• Results are compared with other modeling studies for the mid-twenty-first century when available.

4. Results

a. Extreme temperature range

Figures 2a and 2b show the average annual extreme temperature range from the NCEP2 and ERA-I reanalyses. A band with small temperature ranges crosses the continent between 8°S and 5°N. Both reanalyses place the lowest ranges, below 20 K in NCEP2 and below 15 K in ERA-I, over the Congo basin centered on the equator and extending into a narrow region along the Guinean and Somali coasts. The range increases northward from the equator and is fairly zonally uniform. It reaches a maximum greater than 45 K over Algeria. The two reanalyses differ in the magnitude of this maximum with NCEP2 values approximately 10 K larger than those in the ERA-I reanalysis. Note NCEP2 is known to have a cold and wet bias over the Sahara and Sahel (Betts et al. 2006; Kharin et al. 2007). Over southern Ethiopia, Somalia, and Kenya the temperature range varies between 15 and 25 K.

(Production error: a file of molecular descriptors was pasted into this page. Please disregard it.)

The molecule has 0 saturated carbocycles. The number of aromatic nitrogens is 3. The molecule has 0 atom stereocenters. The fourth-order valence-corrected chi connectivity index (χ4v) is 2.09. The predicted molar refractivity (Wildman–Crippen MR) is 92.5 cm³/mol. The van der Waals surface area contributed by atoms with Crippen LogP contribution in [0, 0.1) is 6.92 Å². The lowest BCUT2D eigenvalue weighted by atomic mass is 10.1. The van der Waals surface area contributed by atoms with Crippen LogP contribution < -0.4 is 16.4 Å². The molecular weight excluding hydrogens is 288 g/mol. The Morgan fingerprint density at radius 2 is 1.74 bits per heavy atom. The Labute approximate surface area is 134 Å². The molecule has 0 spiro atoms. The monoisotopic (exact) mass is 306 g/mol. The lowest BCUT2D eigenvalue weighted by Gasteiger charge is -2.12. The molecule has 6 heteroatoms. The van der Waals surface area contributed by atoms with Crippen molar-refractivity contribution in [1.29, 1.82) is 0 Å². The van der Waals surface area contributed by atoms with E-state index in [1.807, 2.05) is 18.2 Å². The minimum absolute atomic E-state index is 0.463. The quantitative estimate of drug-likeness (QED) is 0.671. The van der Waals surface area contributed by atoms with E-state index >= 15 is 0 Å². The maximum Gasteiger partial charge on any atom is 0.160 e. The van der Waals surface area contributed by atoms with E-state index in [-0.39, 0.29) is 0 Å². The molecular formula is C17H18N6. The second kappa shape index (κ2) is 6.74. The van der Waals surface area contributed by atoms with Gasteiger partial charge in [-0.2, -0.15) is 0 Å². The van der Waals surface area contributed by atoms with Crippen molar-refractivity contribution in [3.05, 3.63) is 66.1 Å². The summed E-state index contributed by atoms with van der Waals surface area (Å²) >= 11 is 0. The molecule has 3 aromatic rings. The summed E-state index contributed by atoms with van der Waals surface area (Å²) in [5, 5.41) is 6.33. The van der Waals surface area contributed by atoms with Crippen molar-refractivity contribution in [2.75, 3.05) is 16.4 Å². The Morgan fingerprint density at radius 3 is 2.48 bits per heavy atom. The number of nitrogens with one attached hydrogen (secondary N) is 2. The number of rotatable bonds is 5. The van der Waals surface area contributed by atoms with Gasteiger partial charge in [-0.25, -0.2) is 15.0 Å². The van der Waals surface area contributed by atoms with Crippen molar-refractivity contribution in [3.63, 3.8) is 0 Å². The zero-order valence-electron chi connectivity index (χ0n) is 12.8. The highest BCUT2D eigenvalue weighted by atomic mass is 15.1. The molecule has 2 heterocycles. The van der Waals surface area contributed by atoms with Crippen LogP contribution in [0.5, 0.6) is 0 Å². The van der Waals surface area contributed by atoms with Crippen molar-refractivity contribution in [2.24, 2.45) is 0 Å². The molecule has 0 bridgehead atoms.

Fig. 2.
Fig. 2.

Average annual extreme temperature range from the (a) NCEP2 reanalysis (1989–2009 average), (b) ERA-Interim reanalysis (1989–2009 average), and (c) 20C (six-member ensemble mean). The 21C minus 20C average annual (d) extreme temperature range, (e) minimum temperature, and (f) maximum temperature differences. Units are K.

Citation: Journal of Climate 25, 17; 10.1175/JCLI-D-11-00693.1

Figure 2c shows the average annual extreme temperature range from the 20C ensemble mean. Overall, the simulated range is consistent with the reanalysis ranges, but it is in better agreement with the ERA-I values than the NCEP2 values. This includes a more modest range of 25–30 K over the southern Sahel (10°–15°N) compared to the 35–40-K range in the NCEP2 reanalysis.